The lie of being physically strong- part 1 of 3

I recently started walking. When I say recently, I mean in the last two weeks. 20 minutes in the morning. 20 minutes in the early evening. It’s been nice to get out and walk again. The sun arrives at around 5:30 am and sets around 9 pm so there is lots of daylight to get many things done….even walk two times a day if I want.

Moving to a new state where I can breathe without feeling short of breath is a joy to my lungs. The almost 7 years of living in Texas put a serious dent in my ability to exercise along with the addition of extra pudge that took up permanent residence on my body since having my son over 8 years ago. 

The ability to walk outside again, without the negative side affects of being allergic to all the plants in Texas, has prompted me to think about the pros and cons of physical exercise.  I’ve read a few articles that attempt to convince Christians that we should be exercising to the “glory of God”, HERE, HERE, and HERE.

As Christ followers, we can use the term “for the glory of God” to pretty much any activity we love to do and want to continue to do. 

For example…..
We can raise our families…to the glory of God.
We can cook meals for others…to the glory of God.
We can rest….to the glory of God.
We can work out….to the glory of God.

See….working out can appear to a be good thing…even a Godly thing.

We can manipulate Bible verses to infer that working out, staying and/or achieving a certain level of physical fitness is a good and Godly venture. 

We can tell ourselves that endurance is God ordained because Paul uses the word in scripture and also uses the analogy of “running a good race” to describe the Christian life in Hebrews 12:1. There are a few other Bible verses that give reference to fighting the good fight, running with endurance and finishing races. These are all fitness words.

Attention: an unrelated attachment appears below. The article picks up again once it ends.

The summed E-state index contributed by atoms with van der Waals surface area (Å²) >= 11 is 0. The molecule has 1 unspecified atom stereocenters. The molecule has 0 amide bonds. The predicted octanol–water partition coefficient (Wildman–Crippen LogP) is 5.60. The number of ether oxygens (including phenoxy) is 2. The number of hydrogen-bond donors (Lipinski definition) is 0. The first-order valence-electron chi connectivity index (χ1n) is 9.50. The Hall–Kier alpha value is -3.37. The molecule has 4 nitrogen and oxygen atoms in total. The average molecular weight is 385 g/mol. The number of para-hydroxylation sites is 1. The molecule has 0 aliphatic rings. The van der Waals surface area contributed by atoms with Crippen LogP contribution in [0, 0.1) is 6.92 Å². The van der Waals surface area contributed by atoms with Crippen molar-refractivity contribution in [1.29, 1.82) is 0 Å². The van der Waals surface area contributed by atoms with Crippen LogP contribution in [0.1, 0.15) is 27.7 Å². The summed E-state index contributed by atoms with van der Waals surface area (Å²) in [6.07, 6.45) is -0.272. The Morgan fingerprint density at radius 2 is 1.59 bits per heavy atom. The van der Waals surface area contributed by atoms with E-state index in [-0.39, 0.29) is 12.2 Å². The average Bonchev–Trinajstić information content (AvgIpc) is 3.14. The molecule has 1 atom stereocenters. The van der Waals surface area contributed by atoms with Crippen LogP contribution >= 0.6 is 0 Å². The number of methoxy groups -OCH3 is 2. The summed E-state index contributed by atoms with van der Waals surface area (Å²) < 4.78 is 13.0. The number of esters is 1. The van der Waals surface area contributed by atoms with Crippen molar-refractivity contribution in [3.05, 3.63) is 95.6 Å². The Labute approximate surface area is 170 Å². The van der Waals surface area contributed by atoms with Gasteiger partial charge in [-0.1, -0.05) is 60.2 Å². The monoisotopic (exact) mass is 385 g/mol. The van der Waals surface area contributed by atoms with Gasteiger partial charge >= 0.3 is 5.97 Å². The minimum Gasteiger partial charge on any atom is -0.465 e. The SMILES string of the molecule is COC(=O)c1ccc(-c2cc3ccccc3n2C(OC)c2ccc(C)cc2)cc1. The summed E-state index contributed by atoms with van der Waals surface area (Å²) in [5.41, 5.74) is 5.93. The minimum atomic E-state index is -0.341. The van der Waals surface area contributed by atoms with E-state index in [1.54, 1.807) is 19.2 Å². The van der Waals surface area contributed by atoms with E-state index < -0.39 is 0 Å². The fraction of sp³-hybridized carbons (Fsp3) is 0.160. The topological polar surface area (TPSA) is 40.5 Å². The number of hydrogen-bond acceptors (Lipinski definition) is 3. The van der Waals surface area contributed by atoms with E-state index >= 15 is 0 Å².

There is the misconceived assumption that if Paul is using fitness words in his epistles…he must be justifying the training of our mortal bodies to be strong while simultaneously attributing this strength and training to the Christian life.

We all know that our bodies do not run races with endurance with half-hearted motivation. It takes discipline and strength….and lots of it.

Working out makes us strong. It gives us endurance to face not only our over-extended, over-socialized existence but it also shakes up our mundane existence as well. It gives clarity to the cluttered mind. It might even give us the physical strength we need to save people from burning buildings. 

Overall….on the surface, it might appear that there are more pros to working out and staying physically fit than there are cons. However, my hiatus of being physically fit has helped me see physical fitness and working out through different lenses.

My fitness journey started when I was 15. I was never an athlete in school but I enjoyed working out to tv fitness programs at home and regularly attended local aerobics classes. I enjoyed working up a serious sweat and loved how my body responded to exercise. My love of fitness stalled when I got pregnant at 18 and 19 but after my second daughter was born, I took up running to get back into shape.

Running was my “get away time”. I looked forward to my long runs. I would run for over an hour in the heat of the day to work on my tan. I loved it. I felt strong. I felt invincible. I felt….not weak.

Even though I made a gazillion wrong life choices, my love of running and fitness never wavered. It gave me solace and peace in the midst of bad life choices.

Working out deceived me into believing I was ok…when I wasn’t.